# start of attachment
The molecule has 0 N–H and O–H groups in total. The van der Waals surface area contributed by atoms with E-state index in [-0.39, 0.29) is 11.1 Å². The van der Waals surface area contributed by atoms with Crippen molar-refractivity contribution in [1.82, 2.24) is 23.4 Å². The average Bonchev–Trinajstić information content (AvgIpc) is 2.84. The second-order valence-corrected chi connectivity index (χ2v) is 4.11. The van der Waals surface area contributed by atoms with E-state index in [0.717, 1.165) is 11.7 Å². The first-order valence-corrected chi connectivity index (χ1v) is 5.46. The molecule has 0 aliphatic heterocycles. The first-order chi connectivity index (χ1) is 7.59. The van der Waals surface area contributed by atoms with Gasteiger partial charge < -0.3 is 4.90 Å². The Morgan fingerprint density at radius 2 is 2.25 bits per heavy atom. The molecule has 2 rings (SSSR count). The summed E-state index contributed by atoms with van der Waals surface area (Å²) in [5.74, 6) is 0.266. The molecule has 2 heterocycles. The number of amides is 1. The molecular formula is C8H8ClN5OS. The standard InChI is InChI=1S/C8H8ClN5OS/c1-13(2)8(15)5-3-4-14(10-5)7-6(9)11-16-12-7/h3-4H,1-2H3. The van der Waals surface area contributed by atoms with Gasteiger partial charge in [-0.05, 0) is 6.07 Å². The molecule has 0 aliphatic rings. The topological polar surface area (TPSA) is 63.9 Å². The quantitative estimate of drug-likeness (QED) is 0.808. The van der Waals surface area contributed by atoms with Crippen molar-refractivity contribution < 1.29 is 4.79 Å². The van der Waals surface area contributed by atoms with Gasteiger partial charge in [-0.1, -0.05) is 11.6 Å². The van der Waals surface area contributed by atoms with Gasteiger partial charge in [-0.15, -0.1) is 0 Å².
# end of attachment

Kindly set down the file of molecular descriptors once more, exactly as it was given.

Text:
The molecule has 0 N–H and O–H groups in total. The van der Waals surface area contributed by atoms with E-state index in [-0.39, 0.29) is 11.1 Å². The van der Waals surface area contributed by atoms with Crippen molar-refractivity contribution in [1.82, 2.24) is 23.4 Å². The average Bonchev–Trinajstić information content (AvgIpc) is 2.84. The second-order valence-corrected chi connectivity index (χ2v) is 4.11. The van der Waals surface area contributed by atoms with E-state index in [0.717, 1.165) is 11.7 Å². The first-order valence-corrected chi connectivity index (χ1v) is 5.46. The molecule has 0 aliphatic heterocycles. The first-order chi connectivity index (χ1) is 7.59. The van der Waals surface area contributed by atoms with Gasteiger partial charge < -0.3 is 4.90 Å². The Morgan fingerprint density at radius 2 is 2.25 bits per heavy atom. The molecule has 2 rings (SSSR count). The summed E-state index contributed by atoms with van der Waals surface area (Å²) in [5.74, 6) is 0.266. The molecule has 2 heterocycles. The number of amides is 1. The molecular formula is C8H8ClN5OS. The standard InChI is InChI=1S/C8H8ClN5OS/c1-13(2)8(15)5-3-4-14(10-5)7-6(9)11-16-12-7/h3-4H,1-2H3. The van der Waals surface area contributed by atoms with Gasteiger partial charge in [-0.05, 0) is 6.07 Å². The molecule has 0 aliphatic rings. The topological polar surface area (TPSA) is 63.9 Å². The quantitative estimate of drug-likeness (QED) is 0.808. The van der Waals surface area contributed by atoms with Crippen molar-refractivity contribution < 1.29 is 4.79 Å². The van der Waals surface area contributed by atoms with Gasteiger partial charge in [-0.1, -0.05) is 11.6 Å². The van der Waals surface area contributed by atoms with Gasteiger partial charge in [-0.15, -0.1) is 0 Å².